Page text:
The Friends You Make in Freshers’ Week


A few weeks before I finished sixth form, my English Teacher was giving our class her guide to surviving University. The one thing I remember her telling us is that you spend the first three months of University trying to get rid of the friends you made in the first three days!  But fear not, I am happy to say that her advice never rang true during my experience. From my first day, the people I met in Leeds were the main reason I didn’t drop out with the stress of verging-on-adulthood responsibilities that come with moving to university.

Having said that, being put into such close proximity with people you could never have imagined speaking to, never mind staying up till 3am watching Full House reruns with, is one of the most daunting aspects of Freshers’ Week. So, I have tried to gather my third year pearls of wisdom into a guide of the friends you may well make in your first few weeks. Rather than a box-ticking exercise, I hope the shameless stereotypes into which I’ve grouped my friends, reassures you that meeting as many unexpected and diverse people as possible is the best part of the experience and definitely not something to avoid.

Remember we’re all just freaky humans trying to get along … or at least that’s what I tell myself when one of those freaky humans comes and eats their cheesy chips in my bed after a night out! 


The Carrie Bradshaw

By far the most novel aspect of being a fresher is that first student loan instalment. Waking up and having real-life money in my bank account was a bigger shock than realising that not everyone in the UK has the same accent (I was indeed one of those ignorant London types.) Alas, the money wasn’t to be around for long – enter Carrie Bradshaw who lived two floors up and a shopping addiction away from my newly decorated student bedroom. I was only three days into university when I was already natively familiar with the Trinity centre and the power of an NUS card. I blame Carrie entirely. Beware. This figure is also prone to taking cabs everywhere, believing everything you pick up will look good on you and is entirely supportive no matter how much you spend.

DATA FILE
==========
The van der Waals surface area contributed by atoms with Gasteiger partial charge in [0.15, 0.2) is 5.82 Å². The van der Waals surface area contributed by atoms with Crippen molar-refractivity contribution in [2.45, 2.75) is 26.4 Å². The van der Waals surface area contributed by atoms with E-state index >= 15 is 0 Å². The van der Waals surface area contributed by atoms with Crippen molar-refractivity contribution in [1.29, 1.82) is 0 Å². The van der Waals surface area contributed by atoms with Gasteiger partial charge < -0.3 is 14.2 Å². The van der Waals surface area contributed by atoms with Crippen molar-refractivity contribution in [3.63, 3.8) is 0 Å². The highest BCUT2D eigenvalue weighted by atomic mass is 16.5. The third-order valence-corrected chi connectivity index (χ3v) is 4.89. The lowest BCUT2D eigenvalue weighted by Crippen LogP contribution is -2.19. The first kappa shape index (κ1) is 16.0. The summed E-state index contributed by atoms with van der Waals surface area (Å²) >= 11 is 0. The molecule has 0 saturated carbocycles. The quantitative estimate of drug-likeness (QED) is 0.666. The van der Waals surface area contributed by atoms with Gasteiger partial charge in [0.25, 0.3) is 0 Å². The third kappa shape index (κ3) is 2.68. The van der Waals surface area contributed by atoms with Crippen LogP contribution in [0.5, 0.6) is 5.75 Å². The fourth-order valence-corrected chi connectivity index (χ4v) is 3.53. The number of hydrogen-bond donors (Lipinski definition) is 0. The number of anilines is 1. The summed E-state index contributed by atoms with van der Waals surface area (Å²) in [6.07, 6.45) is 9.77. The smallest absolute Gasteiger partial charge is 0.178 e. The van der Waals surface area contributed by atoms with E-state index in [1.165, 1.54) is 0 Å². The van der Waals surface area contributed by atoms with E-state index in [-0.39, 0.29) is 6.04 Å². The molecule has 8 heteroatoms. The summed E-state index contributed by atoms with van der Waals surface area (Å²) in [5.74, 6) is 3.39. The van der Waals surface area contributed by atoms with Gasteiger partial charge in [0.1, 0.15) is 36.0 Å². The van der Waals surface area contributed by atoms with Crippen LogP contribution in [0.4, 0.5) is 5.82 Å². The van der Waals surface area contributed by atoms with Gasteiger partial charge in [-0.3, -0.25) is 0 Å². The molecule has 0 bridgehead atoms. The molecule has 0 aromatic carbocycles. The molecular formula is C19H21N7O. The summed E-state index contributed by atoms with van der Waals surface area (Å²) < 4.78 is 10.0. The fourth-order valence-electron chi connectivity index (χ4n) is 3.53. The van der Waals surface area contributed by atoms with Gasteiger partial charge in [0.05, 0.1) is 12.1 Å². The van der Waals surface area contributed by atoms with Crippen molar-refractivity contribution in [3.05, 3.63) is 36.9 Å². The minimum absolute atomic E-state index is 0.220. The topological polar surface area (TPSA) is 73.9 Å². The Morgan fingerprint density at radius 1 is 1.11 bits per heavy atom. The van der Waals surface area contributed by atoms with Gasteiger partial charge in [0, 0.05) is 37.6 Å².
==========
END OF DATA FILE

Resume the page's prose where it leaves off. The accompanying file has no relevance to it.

The Good

  •       Carrie is a good’un, always there for emotional purchases and eating and will never have any prior engagement more important than an impulsive shopping trip. It’s good to have a friend who will run away from the looming adult responsibilities as fast as you will.

The Bad

  •      There are times of the year to avoid Carrie’s puppy dog shopping eyes, namely towards the end of a semester when you’re trying to budget your last £50 so you won’t have to live off pasta for the final few weeks. If you are a fresher who has already met their Carrie, I pity your bank balance as much as mine - I now live with my Carrie. 


The Bree Van De Camp

No matter how independent you feel coming to university, there will always be room in your life for an adoptive, slightly neurotic, parent figure. It’s likely that if you have a Bree Van De Camp in your flat, you will already know about it. In case you need any help, they are likely to be the one who brought the coasters, the homemade cookies… and the bottle of vodka. Being a self-confessed child of the fresher’s family, having a friend who makes sure you leave the club with your shoes and checks whether you’ve eaten anything green in the last two weeks will become a huge source of comfort. Having your very own Bree can feel as though you have a little piece of home with you in the heart shaped cookies left in your clinical looking kitchen and the notes under the door reminding you to buy your fruity ticket before they sell out!